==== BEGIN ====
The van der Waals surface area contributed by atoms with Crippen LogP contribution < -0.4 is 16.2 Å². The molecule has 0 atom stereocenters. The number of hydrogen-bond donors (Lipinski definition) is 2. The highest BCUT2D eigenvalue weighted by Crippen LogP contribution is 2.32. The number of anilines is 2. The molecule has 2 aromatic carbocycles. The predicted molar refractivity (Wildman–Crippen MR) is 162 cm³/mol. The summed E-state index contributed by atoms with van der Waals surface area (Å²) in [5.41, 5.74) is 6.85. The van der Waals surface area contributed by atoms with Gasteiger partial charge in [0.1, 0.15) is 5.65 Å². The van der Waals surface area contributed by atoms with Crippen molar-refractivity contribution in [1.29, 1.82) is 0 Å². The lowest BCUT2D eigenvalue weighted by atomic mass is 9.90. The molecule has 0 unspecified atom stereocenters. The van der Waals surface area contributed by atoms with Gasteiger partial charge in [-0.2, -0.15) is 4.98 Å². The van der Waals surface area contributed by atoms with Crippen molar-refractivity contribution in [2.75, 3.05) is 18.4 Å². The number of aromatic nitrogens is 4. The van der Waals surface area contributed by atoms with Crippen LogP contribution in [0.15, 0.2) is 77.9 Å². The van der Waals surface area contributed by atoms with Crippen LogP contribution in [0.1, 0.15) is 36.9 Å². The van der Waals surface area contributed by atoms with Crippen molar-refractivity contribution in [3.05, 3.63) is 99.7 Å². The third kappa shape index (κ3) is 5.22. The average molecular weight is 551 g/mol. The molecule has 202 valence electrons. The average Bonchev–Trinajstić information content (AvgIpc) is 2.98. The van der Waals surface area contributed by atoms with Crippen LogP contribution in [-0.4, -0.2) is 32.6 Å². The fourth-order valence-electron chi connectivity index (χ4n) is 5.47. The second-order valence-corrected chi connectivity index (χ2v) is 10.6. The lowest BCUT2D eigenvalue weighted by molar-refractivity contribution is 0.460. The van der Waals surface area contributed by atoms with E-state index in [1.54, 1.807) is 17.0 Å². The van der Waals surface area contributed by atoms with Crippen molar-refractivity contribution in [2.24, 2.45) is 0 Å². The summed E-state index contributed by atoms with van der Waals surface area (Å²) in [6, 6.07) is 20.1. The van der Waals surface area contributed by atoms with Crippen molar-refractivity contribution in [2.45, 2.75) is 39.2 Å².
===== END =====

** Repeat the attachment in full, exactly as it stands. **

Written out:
The van der Waals surface area contributed by atoms with Crippen LogP contribution < -0.4 is 16.2 Å². The molecule has 0 atom stereocenters. The number of hydrogen-bond donors (Lipinski definition) is 2. The highest BCUT2D eigenvalue weighted by Crippen LogP contribution is 2.32. The number of anilines is 2. The molecule has 2 aromatic carbocycles. The predicted molar refractivity (Wildman–Crippen MR) is 162 cm³/mol. The summed E-state index contributed by atoms with van der Waals surface area (Å²) in [5.41, 5.74) is 6.85. The van der Waals surface area contributed by atoms with Gasteiger partial charge in [0.1, 0.15) is 5.65 Å². The van der Waals surface area contributed by atoms with Crippen molar-refractivity contribution in [1.29, 1.82) is 0 Å². The lowest BCUT2D eigenvalue weighted by atomic mass is 9.90. The molecule has 0 unspecified atom stereocenters. The van der Waals surface area contributed by atoms with Gasteiger partial charge in [-0.2, -0.15) is 4.98 Å². The van der Waals surface area contributed by atoms with Crippen molar-refractivity contribution in [2.75, 3.05) is 18.4 Å². The number of aromatic nitrogens is 4. The van der Waals surface area contributed by atoms with Crippen LogP contribution in [0.15, 0.2) is 77.9 Å². The van der Waals surface area contributed by atoms with Crippen LogP contribution in [0.1, 0.15) is 36.9 Å². The van der Waals surface area contributed by atoms with Crippen molar-refractivity contribution in [3.05, 3.63) is 99.7 Å². The third kappa shape index (κ3) is 5.22. The average molecular weight is 551 g/mol. The molecule has 202 valence electrons. The average Bonchev–Trinajstić information content (AvgIpc) is 2.98. The van der Waals surface area contributed by atoms with Crippen LogP contribution in [-0.4, -0.2) is 32.6 Å². The fourth-order valence-electron chi connectivity index (χ4n) is 5.47. The second-order valence-corrected chi connectivity index (χ2v) is 10.6. The lowest BCUT2D eigenvalue weighted by molar-refractivity contribution is 0.460. The van der Waals surface area contributed by atoms with E-state index in [1.54, 1.807) is 17.0 Å². The van der Waals surface area contributed by atoms with Crippen molar-refractivity contribution in [2.24, 2.45) is 0 Å². The summed E-state index contributed by atoms with van der Waals surface area (Å²) in [6, 6.07) is 20.1. The van der Waals surface area contributed by atoms with Crippen molar-refractivity contribution in [2.45, 2.75) is 39.2 Å².